Chickpeas are considered a super-food with substantial health benefits. Chickpea protein enables the formulation of clean label products with high-quality plant protein and no additives, without compromising on taste or appearance. It is a superb substitute for soy, whey protein, eggs, gluten and other ingredients. Unlike many other plant-based proteins, chickpea protein functions also as an emulsifier and foaming agent to provide dairy-free, gluten-free and egg-free goods with an airy and lightweight texture. Chickpea protein is both light in color and subtle in flavor, making it the perfect ingredient for many applications in the food industry. It also enables the removal of texturizing agents in an innovative natural production process, with no additives.
Chromologics: In the last decade, there has been an increase in consumer demand for natural food colorants. New alternatives are needed to fulfill the strict requirements of both the consumer and the food industry. Currently used natural colorants are chemically extracted from food sources such as beetroots, carrots or insects. These colors have their limitations in terms of stability and usability. Production is highly season dependent, making prices volatile. Existing natural colors are often extracted from food sources, which could have been used to feed people.
Chromologics is a biotech company spun out from the Technical University of Denmark after many years of research. The company has developed a patented fermentation process, employing a non-GMO filamentous fungus for the production of bio-based pigments. Their lead product is a red color, called ChromoRed, whose technical properties are more pH stable and heat stable than the competing natural red colorants.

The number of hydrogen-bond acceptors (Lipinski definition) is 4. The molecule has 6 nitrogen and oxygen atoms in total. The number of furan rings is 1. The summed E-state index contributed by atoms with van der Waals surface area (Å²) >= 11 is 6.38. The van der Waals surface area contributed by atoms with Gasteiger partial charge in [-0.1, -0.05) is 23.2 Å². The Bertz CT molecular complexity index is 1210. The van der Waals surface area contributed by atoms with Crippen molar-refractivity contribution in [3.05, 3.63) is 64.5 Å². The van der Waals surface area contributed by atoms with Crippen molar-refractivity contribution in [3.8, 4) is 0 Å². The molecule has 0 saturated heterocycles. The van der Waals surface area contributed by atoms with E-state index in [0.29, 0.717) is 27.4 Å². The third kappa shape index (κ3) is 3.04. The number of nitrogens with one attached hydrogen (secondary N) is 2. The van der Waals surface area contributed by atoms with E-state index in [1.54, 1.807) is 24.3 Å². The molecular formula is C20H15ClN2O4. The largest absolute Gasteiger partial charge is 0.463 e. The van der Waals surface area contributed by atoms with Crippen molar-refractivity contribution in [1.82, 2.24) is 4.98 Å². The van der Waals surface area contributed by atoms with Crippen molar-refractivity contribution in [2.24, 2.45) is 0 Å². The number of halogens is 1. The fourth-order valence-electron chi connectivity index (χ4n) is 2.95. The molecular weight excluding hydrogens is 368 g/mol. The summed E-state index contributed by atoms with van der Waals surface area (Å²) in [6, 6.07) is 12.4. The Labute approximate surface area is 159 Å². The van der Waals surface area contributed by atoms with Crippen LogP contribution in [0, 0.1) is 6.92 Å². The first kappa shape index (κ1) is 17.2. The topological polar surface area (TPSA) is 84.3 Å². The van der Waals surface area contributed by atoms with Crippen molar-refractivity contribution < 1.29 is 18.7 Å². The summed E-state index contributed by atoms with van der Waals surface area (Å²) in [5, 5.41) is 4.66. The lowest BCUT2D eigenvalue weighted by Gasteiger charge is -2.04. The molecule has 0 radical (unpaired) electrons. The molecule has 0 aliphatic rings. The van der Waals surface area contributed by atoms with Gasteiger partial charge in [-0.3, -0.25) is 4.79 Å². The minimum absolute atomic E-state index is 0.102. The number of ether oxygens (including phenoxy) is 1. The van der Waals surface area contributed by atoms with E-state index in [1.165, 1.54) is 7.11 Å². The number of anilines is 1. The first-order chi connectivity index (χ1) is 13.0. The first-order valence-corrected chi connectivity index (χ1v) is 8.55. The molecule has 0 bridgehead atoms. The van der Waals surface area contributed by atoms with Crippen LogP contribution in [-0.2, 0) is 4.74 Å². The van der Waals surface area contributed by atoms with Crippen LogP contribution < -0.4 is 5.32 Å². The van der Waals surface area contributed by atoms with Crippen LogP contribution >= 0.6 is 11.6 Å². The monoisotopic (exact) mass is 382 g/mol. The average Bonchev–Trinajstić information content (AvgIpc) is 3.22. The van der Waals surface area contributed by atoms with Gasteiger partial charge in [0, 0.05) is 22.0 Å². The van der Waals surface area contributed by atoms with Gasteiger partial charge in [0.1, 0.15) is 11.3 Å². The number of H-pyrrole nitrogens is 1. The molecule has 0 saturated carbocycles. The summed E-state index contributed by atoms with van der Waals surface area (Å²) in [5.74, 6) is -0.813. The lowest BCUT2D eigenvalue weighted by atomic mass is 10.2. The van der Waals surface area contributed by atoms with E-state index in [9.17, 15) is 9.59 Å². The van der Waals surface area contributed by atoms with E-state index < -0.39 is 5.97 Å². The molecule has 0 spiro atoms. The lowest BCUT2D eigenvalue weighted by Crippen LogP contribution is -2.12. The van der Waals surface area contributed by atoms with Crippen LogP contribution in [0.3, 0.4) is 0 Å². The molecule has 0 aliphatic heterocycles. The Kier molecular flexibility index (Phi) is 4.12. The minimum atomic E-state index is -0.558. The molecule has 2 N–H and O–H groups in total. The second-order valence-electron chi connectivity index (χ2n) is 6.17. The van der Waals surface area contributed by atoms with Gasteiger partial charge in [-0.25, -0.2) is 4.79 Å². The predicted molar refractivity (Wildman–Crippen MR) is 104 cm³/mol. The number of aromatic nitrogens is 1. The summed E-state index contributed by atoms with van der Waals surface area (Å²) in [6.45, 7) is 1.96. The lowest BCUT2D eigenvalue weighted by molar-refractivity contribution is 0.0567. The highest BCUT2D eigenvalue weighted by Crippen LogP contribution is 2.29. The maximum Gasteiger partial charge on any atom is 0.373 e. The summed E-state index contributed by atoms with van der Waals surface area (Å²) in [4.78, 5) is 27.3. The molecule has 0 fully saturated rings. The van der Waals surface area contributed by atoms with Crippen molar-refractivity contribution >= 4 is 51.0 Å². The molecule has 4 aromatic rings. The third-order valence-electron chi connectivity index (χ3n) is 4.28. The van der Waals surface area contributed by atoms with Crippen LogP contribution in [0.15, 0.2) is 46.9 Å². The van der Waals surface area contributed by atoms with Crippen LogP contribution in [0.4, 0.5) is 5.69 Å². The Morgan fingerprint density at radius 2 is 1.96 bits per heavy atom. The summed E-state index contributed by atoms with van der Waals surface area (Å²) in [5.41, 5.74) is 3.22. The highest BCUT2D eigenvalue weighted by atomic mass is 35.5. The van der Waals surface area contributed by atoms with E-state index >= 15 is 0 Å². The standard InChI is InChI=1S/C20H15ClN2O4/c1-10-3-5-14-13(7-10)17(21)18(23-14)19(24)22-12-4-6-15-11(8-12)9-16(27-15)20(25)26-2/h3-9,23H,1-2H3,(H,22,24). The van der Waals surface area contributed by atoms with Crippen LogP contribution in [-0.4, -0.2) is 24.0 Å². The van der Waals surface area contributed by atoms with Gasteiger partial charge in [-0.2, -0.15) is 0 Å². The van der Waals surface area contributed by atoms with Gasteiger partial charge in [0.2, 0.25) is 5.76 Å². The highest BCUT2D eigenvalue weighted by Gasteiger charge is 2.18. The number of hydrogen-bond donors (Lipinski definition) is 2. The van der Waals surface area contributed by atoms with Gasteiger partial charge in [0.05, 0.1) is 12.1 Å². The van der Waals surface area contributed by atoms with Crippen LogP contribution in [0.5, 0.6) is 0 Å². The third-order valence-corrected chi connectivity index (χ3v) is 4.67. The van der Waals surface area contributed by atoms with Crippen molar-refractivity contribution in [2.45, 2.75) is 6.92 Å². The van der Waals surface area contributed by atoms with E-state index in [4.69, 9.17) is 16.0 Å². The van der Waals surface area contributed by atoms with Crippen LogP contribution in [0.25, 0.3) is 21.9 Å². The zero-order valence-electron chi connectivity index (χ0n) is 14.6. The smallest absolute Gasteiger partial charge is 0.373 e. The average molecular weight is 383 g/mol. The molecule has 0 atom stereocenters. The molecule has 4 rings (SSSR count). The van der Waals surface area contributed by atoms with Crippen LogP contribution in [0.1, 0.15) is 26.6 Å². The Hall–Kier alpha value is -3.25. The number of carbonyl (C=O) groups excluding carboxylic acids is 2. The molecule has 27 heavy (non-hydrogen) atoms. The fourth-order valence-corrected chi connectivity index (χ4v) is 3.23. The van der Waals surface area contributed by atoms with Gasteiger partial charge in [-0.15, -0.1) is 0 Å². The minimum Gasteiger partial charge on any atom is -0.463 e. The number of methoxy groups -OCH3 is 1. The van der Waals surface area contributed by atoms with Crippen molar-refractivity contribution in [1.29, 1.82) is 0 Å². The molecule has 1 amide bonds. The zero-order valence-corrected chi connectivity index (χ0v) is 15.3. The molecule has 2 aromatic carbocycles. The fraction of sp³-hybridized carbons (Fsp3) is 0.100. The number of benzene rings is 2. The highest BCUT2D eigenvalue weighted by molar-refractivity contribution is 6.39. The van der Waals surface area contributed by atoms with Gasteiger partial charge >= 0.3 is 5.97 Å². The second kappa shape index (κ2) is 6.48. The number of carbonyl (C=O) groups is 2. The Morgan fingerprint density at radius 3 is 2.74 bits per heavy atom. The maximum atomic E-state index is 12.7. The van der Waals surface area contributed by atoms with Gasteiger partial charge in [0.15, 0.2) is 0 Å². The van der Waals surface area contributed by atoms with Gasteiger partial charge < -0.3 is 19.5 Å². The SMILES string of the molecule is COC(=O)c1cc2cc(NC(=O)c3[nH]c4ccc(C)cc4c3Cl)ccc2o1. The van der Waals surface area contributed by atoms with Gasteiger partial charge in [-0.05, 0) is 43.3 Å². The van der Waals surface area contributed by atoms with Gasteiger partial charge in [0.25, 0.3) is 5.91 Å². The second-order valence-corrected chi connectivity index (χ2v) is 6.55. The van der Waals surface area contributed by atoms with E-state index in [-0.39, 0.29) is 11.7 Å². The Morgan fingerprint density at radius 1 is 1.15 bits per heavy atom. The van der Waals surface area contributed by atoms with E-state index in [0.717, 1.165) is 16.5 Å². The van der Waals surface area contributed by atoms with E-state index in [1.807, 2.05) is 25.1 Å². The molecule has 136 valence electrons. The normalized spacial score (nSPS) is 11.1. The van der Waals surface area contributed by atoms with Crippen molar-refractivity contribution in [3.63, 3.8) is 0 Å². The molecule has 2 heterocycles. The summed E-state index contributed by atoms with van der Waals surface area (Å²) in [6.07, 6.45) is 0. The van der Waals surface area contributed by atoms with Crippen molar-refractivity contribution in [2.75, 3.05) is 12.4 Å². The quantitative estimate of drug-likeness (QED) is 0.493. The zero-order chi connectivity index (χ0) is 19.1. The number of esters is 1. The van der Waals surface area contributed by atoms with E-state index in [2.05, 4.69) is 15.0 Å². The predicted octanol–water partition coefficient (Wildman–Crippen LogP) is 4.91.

Anders Ødum of Chromologics : “The unique feature of our product is two-fold: Firstly, our product is a natural non-GMO cost competitive red pigment with technical stability on par or better than the current pigments. This means that ChromoRed can be used in widespread applications, whereas the current colors are only applicable for a small subset of foods. The other is our production process, using fungus in submerged bioreactors, we can scale production in a sustainable and cost efficient way, when compared to colors which are extracted from foods, such as berries and beetroots, which can then be used as foods rather than raw materials.”
The company’s colorant addresses the industry challenge of replacing carmine, a colorant with great stability, but poor user perception as it is extracted from insects and is therefore not vegan, kosher or halal. “Our production platform allows us to produce color of great quality fast and cheap with minimal environmental impact. The colorant will best be suited for solid foods, however, we are working on applying it to soft drinks,” he adds.
Finally, Ødum notes: “we are still in the development phase and we need to get regulatory approval and an additive approval with corresponding E-number.” This means that it may take 3-4 years before we get to enter the market. Potential customers have therefore not yet been agreed upon.